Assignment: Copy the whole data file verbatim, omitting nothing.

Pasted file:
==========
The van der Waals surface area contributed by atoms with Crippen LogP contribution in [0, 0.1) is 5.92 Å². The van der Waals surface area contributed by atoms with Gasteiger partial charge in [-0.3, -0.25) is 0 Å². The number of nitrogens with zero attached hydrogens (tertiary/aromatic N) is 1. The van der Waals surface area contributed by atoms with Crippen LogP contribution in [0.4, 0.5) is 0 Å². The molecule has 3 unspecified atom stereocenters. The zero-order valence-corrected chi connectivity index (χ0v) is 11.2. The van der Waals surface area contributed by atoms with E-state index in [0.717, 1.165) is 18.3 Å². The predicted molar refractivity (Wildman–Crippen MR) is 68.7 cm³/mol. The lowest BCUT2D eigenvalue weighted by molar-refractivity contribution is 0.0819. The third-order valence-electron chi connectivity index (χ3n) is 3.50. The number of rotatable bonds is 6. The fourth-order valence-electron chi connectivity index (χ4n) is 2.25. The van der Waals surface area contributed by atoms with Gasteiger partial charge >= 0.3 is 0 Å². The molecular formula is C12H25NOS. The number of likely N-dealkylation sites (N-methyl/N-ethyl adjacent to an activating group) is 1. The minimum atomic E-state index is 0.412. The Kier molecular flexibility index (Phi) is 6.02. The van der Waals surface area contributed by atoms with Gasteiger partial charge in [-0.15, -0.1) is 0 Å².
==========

The van der Waals surface area contributed by atoms with Crippen LogP contribution in [0, 0.1) is 5.92 Å². The van der Waals surface area contributed by atoms with Gasteiger partial charge in [-0.3, -0.25) is 0 Å². The number of nitrogens with zero attached hydrogens (tertiary/aromatic N) is 1. The van der Waals surface area contributed by atoms with Crippen LogP contribution in [0.4, 0.5) is 0 Å². The molecule has 3 unspecified atom stereocenters. The zero-order valence-corrected chi connectivity index (χ0v) is 11.2. The van der Waals surface area contributed by atoms with E-state index in [0.717, 1.165) is 18.3 Å². The predicted molar refractivity (Wildman–Crippen MR) is 68.7 cm³/mol. The lowest BCUT2D eigenvalue weighted by molar-refractivity contribution is 0.0819. The third-order valence-electron chi connectivity index (χ3n) is 3.50. The number of rotatable bonds is 6. The fourth-order valence-electron chi connectivity index (χ4n) is 2.25. The van der Waals surface area contributed by atoms with Gasteiger partial charge >= 0.3 is 0 Å². The molecular formula is C12H25NOS. The number of likely N-dealkylation sites (N-methyl/N-ethyl adjacent to an activating group) is 1. The minimum atomic E-state index is 0.412. The Kier molecular flexibility index (Phi) is 6.02. The van der Waals surface area contributed by atoms with Gasteiger partial charge in [-0.15, -0.1) is 0 Å².